Everton have banned the Sun “from all areas of its operation” after the newspaper published “appalling and indefensible” allegations about Ross Barkley and the people of Liverpool.
The article, written by columnist Kelvin MacKenzie, appeared on Friday.
MacKenzie was suspended after comparing the midfielder, whose grandfather was born in Nigeria, to a “gorilla”.
He also wrote that men with similar “pay packets” to Barkley in Liverpool were “drug dealers”.
Everton said in a statement: “The newspaper has to know that any attack on this City, either against a much respected community or individual, is not acceptable.”
Merseyside Police are investigating whether MacKenzie’s comments constitute a “racial hate crime”.
The Sun apologised “for the offence caused” and added that it was “unaware of Barkley’s heritage”.
In a statement of his own, MacKenzie reiterated the latter sentiment, adding that it was “beyond parody” to describe the column as “racist”.
In February, Liverpool banned Sun journalists from its grounds over the newspaper’s coverage of the Hillsborough disaster.
This Saturday, 15 April, marks the 28th anniversary of the disaster.
Former Everton midfielder Leon Osman told the BBC’s Football Focus: “[The ban] is justified. Liverpool in general has had a long-term problem with the Sun, and this column just antagonises the situation further.”
‘The people’s club have listened to the people’
Liverpool Mayor Joe Anderson had led calls for Everton to ban the newspaper and he spoke with Toffees chairman Bill Kenwright on Saturday.
“Today of all days it’s good news, ” Anderson told BBC Sport. “We at Everton have always been proud of the fact that we have supported Liverpool FC and their fans through this.
“Everton prides itself on being called the people’s club, they have listened to the people and I am delighted with how they have reacted. All credit to Bill Kenwright, he spoke to me this morning and understood that people had strong feelings on it.”
Anderson had called for fans to protest at today’s Premier League game at Goodison Park against Burnley.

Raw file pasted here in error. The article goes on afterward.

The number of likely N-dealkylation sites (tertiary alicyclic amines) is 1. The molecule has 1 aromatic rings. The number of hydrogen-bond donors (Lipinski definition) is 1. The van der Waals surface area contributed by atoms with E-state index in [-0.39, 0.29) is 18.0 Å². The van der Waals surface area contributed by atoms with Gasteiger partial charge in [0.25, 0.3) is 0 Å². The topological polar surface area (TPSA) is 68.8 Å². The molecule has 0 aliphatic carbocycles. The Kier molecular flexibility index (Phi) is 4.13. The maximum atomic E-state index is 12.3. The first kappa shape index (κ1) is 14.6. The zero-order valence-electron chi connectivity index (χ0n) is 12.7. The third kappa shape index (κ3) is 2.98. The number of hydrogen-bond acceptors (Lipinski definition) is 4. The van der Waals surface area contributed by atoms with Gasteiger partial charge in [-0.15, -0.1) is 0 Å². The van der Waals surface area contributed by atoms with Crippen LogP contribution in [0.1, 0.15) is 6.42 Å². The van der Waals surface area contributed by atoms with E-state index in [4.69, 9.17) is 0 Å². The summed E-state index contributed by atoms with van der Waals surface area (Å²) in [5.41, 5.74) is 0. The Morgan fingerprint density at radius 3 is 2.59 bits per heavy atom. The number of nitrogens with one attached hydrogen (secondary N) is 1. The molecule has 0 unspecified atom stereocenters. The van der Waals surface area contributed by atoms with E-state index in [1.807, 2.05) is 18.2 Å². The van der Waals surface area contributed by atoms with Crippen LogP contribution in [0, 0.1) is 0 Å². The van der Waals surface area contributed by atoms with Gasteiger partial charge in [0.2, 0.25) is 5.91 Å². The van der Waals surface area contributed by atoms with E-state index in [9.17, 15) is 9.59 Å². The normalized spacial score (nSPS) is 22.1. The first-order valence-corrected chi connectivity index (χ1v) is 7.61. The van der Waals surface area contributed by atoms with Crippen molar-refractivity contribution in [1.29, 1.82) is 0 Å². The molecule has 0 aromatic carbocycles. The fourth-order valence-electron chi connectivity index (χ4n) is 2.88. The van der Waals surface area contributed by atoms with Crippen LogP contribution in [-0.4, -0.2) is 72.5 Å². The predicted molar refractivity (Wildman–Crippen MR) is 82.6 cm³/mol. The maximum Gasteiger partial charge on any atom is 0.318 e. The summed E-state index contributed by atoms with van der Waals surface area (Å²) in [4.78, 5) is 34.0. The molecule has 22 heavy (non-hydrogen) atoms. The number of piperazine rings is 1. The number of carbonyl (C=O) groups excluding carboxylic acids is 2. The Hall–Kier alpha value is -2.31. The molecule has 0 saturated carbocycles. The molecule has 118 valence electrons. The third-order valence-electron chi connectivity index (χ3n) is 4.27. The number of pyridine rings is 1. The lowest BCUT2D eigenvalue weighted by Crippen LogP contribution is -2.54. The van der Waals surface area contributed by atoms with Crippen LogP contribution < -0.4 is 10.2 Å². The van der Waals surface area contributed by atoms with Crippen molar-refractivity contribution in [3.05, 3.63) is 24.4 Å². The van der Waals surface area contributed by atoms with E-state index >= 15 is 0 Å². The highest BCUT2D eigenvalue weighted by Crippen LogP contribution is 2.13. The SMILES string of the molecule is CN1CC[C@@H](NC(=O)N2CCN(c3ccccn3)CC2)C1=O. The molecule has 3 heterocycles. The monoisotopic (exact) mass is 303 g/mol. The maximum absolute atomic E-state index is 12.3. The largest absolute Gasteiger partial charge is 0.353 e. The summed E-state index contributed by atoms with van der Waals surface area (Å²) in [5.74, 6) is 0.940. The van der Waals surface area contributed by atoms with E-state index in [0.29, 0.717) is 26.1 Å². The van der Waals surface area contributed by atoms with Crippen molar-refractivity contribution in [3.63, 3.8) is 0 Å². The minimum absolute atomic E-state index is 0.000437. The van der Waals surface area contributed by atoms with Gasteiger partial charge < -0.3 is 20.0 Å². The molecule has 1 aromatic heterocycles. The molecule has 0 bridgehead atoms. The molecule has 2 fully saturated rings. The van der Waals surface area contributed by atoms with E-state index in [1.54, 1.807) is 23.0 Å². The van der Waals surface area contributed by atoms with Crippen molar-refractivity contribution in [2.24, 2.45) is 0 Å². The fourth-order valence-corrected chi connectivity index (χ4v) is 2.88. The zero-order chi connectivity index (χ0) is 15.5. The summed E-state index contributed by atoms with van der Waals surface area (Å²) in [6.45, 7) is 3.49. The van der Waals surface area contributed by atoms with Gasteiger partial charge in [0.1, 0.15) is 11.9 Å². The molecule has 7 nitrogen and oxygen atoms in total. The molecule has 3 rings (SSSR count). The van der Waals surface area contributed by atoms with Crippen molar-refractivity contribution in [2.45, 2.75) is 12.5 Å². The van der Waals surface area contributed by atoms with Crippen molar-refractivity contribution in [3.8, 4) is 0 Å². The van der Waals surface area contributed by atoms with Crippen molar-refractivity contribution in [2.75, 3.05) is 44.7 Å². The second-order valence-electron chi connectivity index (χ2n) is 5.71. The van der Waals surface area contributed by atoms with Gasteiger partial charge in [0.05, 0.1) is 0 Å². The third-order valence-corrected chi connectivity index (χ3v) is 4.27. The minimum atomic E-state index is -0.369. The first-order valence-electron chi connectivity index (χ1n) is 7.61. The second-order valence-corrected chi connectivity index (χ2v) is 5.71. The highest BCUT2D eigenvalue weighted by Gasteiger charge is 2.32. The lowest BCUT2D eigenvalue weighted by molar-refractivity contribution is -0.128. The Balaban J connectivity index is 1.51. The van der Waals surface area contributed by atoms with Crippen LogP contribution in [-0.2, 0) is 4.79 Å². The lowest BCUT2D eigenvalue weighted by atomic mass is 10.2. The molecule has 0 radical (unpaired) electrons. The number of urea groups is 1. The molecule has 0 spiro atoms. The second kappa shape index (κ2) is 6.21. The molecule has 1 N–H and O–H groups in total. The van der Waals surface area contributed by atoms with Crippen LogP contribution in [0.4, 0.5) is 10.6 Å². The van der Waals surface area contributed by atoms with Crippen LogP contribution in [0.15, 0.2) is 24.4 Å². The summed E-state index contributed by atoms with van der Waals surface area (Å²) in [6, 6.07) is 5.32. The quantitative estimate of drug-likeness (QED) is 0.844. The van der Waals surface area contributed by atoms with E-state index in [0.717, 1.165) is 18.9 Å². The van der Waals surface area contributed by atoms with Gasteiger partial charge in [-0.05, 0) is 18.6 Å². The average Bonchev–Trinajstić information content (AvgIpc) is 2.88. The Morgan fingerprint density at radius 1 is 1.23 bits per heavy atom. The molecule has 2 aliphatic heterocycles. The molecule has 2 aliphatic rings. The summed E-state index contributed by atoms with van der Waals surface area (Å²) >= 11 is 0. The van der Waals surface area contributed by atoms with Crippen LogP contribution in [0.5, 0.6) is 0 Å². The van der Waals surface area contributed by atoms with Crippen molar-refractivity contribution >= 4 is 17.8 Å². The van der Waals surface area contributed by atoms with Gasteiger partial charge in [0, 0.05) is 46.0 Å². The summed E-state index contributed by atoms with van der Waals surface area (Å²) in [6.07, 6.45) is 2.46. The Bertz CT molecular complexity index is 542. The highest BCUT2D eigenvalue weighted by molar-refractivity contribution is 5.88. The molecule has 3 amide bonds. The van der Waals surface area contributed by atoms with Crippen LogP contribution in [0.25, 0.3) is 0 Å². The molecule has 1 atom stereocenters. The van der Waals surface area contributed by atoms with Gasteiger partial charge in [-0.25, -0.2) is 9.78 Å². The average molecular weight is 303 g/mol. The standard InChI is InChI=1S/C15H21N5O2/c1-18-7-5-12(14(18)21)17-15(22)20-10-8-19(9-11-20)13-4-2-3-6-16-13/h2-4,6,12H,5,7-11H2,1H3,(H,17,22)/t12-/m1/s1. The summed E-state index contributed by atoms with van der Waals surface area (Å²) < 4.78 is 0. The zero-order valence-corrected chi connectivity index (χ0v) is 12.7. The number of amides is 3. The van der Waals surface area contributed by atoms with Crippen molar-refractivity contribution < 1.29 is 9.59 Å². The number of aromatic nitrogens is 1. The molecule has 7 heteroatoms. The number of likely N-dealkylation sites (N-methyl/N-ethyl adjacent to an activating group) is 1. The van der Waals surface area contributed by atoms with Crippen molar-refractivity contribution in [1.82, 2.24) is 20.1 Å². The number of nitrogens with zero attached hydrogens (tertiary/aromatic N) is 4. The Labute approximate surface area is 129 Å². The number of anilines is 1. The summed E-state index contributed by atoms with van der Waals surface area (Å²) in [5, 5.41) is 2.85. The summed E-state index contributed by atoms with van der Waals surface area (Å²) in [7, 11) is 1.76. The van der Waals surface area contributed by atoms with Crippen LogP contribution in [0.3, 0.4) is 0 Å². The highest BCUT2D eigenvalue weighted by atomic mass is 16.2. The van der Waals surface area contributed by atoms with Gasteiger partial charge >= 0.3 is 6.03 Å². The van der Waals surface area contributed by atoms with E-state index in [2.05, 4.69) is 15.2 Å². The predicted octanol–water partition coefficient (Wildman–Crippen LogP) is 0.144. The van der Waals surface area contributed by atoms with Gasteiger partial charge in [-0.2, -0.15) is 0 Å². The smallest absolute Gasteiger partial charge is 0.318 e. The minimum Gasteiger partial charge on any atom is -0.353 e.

But he now says that is not necessary, adding: “Everton have responded in a positive way. We will today remember and pray for those who lost their lives in the Hillsborough disaster.”
Former Liverpool striker Stan Collymore tweeted: “As we always knew. The People’s Club. Nil Satis, Nisi Optimum. Thank you Everton, thank you.”
What did the article say?
In the article, which has since been taken off the newspaper’s website, former editor MacKenzie said:
- Barkley is “one of our dimmest footballers”, also calling him “thick”.
- His eyes make him “certain not only are the lights not on, there is definitely nobody at home”, adding: “I get a similar feeling when seeing a gorilla at the zoo.”
- Men with similar “pay packets” in Liverpool are “drug dealers” and in prison.
Alongside the article, The Sun published adjoining pictures of Barkley and a gorilla on their website with the caption “Could Everton’s Ross Barkley represent the missing link between man and beast?” The picture was later removed.
Barkley, 23, was punched in a Liverpool bar last weekend in what his lawyer described as an “unprovoked attack”.
Police confirmed they were investigating the “full circumstances”.
BBC Sport has contacted the Sun and Barkley’s representatives for comment.
Amol Rajan, BBC News media editor
Kelvin MacKenzie is a pretty big figure – he’s been associated with the Sun for 36 years. From my days as a newspaper editor, I know that for a sub-editor or editor to stand up to a columnist can take guts.
I’ve asked News UK whether or not the editor of the Sun, Tony Gallagher, was in on Thursday night when this went to press – and I’m hoping I’ll get an answer. But it’s true to say that there has to be editorial responsibility beyond the columnist himself.
We’ve got two investigations going now: Merseyside Police are dealing with Mayor of Liverpool Joe Anderson’s complaint on racial grounds and he has also complained to the press regulator Ipso – who are going to be very keen to show that they are in touch with public opinion.
You want columnists to be controversial, outspoken, provocateurs. But the Sun is going to have to make the call: Is it worth having Kelvin MacKenzie, or is he singlehandedly destroying the paper’s relationship with Merseyside and Liverpool at a time when it is very keen to repair relations?